I was struggling to understand the Monte Hall problem. This explanation helped.

I think the confusion is between dependent and independent probability. Ironically, I dropped my first course in Statistics because the prof was confusing the two.

Here’s the explanation that makes sense to me:

- If you choose the correct door and you switch, you lose.
- If you choose incorrect door-a and you switch, you win.
- If you choose incorrect door-b and you switch, you win.

Ergo, in 2 of 3 cases you win by switching.

Now consider:

- If you choose the correct door and you don’t switch, you win.
- If you choose incorrect door-a and you don’t switch, you lose.
- If you choose incorrect door-b and you don’t switch, you lose.

Ergo, in 2 of 3 cases you lose by not switching. (That’s logically equivalent to saying that in 1 of 3 cases you win by not switching.)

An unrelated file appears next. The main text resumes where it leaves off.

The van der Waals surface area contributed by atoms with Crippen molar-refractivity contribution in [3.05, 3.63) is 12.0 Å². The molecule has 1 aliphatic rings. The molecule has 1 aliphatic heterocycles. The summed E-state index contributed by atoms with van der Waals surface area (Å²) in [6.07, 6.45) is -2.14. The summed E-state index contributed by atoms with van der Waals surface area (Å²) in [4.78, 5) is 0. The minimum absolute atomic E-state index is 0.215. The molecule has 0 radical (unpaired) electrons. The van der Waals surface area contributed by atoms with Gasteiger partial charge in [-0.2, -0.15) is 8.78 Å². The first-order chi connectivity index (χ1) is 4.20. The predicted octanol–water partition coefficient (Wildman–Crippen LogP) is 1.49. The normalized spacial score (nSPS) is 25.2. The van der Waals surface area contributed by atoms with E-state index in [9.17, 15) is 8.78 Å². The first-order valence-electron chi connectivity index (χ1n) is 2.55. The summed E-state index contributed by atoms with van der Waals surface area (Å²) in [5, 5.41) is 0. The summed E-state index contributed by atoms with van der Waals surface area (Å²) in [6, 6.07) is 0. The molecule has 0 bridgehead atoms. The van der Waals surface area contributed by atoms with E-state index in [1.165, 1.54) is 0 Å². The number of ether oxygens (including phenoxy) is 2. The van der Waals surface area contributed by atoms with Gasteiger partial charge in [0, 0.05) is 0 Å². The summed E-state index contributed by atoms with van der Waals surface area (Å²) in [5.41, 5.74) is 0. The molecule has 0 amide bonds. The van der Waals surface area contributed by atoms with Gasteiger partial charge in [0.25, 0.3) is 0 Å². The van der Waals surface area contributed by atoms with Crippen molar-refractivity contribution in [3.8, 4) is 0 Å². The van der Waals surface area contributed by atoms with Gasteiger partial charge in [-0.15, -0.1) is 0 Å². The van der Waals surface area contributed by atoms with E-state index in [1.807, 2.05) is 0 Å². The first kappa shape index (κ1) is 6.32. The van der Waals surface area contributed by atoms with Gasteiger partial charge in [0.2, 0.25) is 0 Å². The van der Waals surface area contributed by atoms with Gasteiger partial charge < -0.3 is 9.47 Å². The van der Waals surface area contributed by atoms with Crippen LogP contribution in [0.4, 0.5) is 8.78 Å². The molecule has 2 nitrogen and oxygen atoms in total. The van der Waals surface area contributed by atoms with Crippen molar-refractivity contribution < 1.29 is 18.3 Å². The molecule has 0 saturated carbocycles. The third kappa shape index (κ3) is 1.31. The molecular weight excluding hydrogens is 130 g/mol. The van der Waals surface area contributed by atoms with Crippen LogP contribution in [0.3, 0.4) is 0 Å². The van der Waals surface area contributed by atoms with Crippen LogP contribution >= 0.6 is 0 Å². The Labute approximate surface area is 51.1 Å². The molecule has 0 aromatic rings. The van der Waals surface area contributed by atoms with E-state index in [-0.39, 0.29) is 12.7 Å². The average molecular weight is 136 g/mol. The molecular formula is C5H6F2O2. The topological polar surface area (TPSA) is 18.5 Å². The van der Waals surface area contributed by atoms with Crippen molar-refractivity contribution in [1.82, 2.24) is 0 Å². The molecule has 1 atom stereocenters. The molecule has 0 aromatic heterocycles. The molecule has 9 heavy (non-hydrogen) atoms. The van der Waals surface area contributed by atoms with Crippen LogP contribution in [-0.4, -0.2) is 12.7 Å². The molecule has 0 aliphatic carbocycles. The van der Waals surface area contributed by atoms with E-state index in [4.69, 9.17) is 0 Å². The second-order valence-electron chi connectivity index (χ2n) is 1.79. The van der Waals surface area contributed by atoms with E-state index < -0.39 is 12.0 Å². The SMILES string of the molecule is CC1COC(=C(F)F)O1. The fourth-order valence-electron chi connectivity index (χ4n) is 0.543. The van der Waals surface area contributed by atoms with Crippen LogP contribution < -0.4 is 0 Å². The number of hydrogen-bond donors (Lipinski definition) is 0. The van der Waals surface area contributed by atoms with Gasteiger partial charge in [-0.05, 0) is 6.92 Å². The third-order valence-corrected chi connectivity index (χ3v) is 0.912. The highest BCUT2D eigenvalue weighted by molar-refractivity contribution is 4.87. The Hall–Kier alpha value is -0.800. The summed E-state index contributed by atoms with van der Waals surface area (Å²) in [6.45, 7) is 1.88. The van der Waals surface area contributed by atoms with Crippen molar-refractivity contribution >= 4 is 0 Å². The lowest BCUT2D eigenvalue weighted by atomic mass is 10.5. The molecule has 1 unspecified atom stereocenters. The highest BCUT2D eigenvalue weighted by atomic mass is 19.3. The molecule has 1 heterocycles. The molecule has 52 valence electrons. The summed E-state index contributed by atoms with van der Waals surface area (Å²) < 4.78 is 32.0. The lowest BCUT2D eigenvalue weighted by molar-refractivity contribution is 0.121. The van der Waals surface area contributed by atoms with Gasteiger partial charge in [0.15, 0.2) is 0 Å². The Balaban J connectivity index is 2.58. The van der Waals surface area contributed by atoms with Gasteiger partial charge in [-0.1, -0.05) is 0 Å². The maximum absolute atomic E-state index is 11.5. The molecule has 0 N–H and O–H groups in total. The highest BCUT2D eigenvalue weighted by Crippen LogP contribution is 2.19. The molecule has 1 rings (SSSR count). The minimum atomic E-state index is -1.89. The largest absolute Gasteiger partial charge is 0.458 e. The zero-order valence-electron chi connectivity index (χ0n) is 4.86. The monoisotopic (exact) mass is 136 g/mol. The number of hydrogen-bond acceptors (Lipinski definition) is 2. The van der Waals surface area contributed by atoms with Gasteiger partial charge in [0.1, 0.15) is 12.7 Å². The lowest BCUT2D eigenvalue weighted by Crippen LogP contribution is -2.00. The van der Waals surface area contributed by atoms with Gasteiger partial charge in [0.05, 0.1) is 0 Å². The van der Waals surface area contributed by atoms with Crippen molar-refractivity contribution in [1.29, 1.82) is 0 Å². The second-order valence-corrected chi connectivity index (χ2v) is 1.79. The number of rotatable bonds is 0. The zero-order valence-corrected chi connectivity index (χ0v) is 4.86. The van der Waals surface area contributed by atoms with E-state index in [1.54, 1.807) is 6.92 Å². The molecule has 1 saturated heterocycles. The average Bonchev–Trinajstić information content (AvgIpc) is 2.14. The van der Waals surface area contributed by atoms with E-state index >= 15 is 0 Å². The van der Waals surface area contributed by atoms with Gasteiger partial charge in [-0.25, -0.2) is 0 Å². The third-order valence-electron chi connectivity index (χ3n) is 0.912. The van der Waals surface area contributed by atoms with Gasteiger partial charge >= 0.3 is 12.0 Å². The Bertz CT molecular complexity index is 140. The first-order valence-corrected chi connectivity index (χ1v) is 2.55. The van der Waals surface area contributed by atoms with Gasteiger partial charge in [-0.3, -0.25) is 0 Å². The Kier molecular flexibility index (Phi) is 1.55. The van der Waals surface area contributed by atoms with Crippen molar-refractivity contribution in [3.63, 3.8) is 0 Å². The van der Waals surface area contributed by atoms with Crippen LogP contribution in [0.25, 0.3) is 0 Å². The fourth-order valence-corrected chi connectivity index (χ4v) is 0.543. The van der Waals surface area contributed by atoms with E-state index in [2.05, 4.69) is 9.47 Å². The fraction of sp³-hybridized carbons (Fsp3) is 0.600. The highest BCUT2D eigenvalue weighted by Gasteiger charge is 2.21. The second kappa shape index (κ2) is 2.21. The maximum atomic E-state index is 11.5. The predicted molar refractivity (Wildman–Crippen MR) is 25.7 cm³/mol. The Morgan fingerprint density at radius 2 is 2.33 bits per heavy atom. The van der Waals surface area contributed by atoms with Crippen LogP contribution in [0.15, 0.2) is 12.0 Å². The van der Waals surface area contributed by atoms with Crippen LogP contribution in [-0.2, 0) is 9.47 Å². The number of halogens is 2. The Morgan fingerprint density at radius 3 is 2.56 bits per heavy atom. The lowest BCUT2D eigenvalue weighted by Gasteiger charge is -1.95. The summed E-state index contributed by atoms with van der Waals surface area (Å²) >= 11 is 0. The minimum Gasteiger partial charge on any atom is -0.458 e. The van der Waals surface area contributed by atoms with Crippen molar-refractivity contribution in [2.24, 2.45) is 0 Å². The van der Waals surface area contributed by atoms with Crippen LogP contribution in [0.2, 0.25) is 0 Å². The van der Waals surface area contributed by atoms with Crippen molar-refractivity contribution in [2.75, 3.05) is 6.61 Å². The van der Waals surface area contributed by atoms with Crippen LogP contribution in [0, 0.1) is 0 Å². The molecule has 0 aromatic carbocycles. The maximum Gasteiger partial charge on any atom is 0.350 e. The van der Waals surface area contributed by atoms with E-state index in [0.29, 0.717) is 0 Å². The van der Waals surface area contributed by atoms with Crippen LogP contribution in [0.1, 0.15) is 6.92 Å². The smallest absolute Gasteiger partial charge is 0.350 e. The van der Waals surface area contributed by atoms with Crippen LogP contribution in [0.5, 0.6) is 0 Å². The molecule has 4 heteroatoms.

The thing is, this is **dependent **probability, but it is dependent upon whether you picked correctly on the FIRST guess, not on where the win is.

There are two possibilities for your first choice: You picked a winner or you picked a loser.

**Given**that you picked a winner, what is the probability that switching will win? Zero**Given**that you picked one loser, what is the probability that switching will win? 50%**Given**that you picked the other loser, what is the probability that switching will win? 50%- What is the probability that your initial pick was a loser? 2 in 3.
- What is the probability that your initial pick was a winner? 1 in 3.

By not switching, you are betting that your initial pick was right, which has only a 1 in 3 probability.